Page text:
Journey Through a Small Planet, Paperback Book
5 out of 5 (1 rating)


In Journey Through a Small Planet (1972), the writer Emanuel Litvinoff recalls his working-class Jewish childhood in the East End of London: a small cluster of streets right next to the city, but worlds apart in culture and spirit.

With vivid intensity Litvinoff describes the overcrowded tenements of Brick Lane and Whitechapel, the smell of pickled herring and onion bread, the rattle of sewing machines and chatter in Yiddish.

He also relates stories of his parents, who fled from Russia in 1914, his experiences at school and a brief flirtation with Communism.

Unsentimental, vital and almost dream like, this is a masterly evocation of a long-vanished world.


  • Format: Paperback
  • Pages: 256 pages
  • Publisher: Penguin Books Ltd
  • Publication Date:
  • Category: Memoirs
  • ISBN: 9780141189307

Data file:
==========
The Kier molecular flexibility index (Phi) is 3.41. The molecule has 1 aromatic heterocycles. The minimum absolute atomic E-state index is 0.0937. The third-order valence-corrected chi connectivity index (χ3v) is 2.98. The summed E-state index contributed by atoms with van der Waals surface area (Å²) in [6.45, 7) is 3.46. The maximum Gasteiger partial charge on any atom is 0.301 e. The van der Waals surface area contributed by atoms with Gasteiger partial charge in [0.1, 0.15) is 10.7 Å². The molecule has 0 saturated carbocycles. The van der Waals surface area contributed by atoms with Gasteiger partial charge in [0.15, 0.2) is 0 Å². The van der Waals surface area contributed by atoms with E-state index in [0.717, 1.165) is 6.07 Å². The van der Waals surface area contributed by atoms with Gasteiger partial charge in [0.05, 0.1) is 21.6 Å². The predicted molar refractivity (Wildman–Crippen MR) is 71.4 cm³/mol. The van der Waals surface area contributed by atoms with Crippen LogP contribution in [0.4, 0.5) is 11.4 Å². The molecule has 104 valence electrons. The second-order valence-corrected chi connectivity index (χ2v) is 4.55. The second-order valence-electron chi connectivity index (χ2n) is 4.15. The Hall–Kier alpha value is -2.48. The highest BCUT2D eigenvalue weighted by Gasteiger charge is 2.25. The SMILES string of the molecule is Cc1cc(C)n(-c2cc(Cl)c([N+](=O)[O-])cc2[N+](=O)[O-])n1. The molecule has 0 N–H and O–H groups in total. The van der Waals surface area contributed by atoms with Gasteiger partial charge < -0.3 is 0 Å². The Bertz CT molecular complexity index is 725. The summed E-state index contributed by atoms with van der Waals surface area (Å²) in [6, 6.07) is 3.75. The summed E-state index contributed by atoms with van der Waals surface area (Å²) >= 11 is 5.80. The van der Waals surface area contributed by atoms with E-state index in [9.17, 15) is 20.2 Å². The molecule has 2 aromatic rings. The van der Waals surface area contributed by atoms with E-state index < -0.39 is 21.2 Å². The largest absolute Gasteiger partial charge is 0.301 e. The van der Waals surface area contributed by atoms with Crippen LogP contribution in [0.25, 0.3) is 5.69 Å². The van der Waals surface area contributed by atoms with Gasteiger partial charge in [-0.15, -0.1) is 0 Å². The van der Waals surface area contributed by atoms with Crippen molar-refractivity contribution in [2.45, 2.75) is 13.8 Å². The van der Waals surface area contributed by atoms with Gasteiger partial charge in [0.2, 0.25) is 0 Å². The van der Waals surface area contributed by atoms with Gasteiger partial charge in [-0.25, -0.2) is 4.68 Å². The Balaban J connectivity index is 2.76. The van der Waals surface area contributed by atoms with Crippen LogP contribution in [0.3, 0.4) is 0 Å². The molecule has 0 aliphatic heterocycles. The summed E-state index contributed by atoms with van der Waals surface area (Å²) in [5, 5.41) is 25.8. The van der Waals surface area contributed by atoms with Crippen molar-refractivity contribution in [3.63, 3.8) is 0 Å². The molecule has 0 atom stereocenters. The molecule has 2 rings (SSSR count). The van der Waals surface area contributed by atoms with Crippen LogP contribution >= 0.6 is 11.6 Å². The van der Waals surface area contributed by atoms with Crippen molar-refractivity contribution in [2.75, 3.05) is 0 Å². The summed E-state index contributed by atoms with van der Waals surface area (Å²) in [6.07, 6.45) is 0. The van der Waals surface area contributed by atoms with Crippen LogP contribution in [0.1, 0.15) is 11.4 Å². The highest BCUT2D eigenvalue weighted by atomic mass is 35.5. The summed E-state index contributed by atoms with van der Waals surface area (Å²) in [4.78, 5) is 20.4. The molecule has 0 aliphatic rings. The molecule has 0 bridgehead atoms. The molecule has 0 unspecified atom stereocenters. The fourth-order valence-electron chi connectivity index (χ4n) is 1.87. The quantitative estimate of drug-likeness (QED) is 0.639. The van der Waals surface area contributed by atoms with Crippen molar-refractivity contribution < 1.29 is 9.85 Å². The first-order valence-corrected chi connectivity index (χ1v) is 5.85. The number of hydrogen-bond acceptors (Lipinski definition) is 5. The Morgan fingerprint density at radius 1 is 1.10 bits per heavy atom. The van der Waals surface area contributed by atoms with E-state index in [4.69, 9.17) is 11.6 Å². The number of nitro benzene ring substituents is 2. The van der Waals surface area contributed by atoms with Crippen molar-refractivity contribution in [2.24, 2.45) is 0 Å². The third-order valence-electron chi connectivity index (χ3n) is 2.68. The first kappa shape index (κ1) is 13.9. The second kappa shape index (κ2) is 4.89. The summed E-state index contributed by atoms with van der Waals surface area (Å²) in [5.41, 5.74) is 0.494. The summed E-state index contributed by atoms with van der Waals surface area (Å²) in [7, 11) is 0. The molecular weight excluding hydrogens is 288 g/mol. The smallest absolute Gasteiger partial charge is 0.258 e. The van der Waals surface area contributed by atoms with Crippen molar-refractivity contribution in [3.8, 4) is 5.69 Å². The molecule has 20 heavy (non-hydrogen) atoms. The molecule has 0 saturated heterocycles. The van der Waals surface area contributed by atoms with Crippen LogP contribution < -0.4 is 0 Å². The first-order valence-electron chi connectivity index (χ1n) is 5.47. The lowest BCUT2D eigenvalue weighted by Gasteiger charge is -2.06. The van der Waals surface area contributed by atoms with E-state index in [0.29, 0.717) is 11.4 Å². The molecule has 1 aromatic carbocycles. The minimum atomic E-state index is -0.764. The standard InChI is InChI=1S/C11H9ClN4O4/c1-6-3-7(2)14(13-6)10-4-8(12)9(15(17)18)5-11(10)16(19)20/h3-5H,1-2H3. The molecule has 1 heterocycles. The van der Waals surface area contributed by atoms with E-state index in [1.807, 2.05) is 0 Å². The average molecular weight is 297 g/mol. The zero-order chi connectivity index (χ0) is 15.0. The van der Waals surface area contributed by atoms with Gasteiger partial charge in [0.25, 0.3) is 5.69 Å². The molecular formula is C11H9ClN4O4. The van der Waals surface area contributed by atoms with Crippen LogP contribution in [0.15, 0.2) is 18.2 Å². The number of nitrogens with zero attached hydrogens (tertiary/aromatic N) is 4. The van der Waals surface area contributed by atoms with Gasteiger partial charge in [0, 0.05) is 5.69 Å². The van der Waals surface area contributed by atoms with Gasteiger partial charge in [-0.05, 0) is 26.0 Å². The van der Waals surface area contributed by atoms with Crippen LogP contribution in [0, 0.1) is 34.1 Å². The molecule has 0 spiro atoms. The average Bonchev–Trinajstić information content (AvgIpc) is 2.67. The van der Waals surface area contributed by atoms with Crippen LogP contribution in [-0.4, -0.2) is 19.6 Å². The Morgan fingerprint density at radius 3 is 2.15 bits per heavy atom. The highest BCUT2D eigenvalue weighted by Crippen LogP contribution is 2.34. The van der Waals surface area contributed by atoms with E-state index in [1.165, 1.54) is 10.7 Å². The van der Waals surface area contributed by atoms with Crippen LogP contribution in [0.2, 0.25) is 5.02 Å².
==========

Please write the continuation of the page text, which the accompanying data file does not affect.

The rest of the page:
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If you've ever wandered through the back streets, alleyways, and courtyards of old Spitalfields and Whitechapel in London's East End; sensing the dim and now somewhat distant presence of a bygone era and an old world Jewish culture now all but vanished from its precincts, and wondered what life would really have been like for the working class immigrant families who lived and worked there - this book will draw you as vivid a picture as any other book or film I've yet encountered.Emanuel Litvinoff was born and raised in the heart of that London - when the community there was at its inter-war period 'zenith' (if such a word were appropriate) of the 1920s and '30s. His stories convey wonderfully, with vigour and laconic humour the sights and sounds and smells of that lost world. Having grown up and served in the army during the Second World War, he moved out of the neighbourhood he'd grown up in. Across the decades following the war so too would most of the other Jewish neighbours - Londoners established enough by then to move away from the grotty tenements and filthy market streets, out to the suburbs and beyond.In the opening pages' "Author's Note" Litvinoff explains how early in the 1970s he found himself revisiting the old streets again with a friend. The cover photo above was taken at that time:"...In Old Montague Street, the very heart of the original Jewish quarter, nothing was left of the synagogue but a broken wooden door carved with the Lion of Judah.The tenement I grew up in had somehow survived shrunken by time but otherwise unchanged - the same broken tiles in the passage, the same rickety stairs, the pervasive smell of cats. I took my friend up to the first floor landing window to show him the small yard with its overflowing dustbin. That, too, had not changed. Quite suddenly, a vivid memory returned. I was twelve years old: the news had come that once again I had failed the scholarship. Outside it was raining. I sat on the window ledge and carved my initials in the wood. When I looked they were still there, jagged and irregular, 'E.L.'The door of my old apartment opened and for one moment I expected to see that same unhappy, resentful boy emerge to wander disconsolately into the street. A shabby, elderly man came out carrying a bucket full of refuse. He stared at us mistrustfully.'Are you gennelmen from the Sanit'ry Department of the Tahn 'All?' he asked.I felt indescribably bereaved, a ghost haunting the irrecoverable past. That evening, when I returned to Hertfordshire I began a memoir, 'My East End Tenement'. This book has grown out of that beginning."With chapters such as "Uncle Solly's Sporting Life", "The God I Failed", and "A Charity Pair of Boots", Litvinoff charmingly weaves his coming-of-age tale amid the poverty and the 'sweating shops', and the ever-present fug of stale cigarette smoke and the smell of pickled herrings and frying onions."The tenement was a village in miniature, a place of ingathered exiles who supplemented their Jewish speech with phrases in Russian, Polish or Lithuanian. We sang songs of the ghettoes or folk-tunes of the old Russian Empire and ate the traditional dishes of its countryside. The news came to us in Yiddish newspapers and was usually bad..."The tales of Emanuel's childhood pass and he soon must join the working masses, and make a contribution to the household. He finds employment at Dorfmann's "rat-infested fur workshop":"'Don't you want to improve yourself anymore?' my mother said in her suffering voice.She stood at the stove ladling soup into my plate, the latest baby squirming in the crook of her arm. A man's cardigan hung shapelessly on her body, but her belly was seen to be big again. We were ten already, the largest family in the buildings, and nothing helped - not whispered conferences with neighbours, nor the tubes and syringes concealed among the underwear at the botttom of the wardrobe, and certainly not Fat Yetta, who sometimes lifted the curse of fertility from other women but only left my mother haggard with pain and exhaustion.'Manny,' she said, 'I'm talking to you!'"I loved this book, and the imagery that was brought to my mind by Litvinoff's atmospheric writing. This is the real world that existed behind such stories as Wolf Mankowitz's A Kid For Two Farthings, and the tales of characters who my grandparents probably knew. It was a pleasure to visit this particular small planet.

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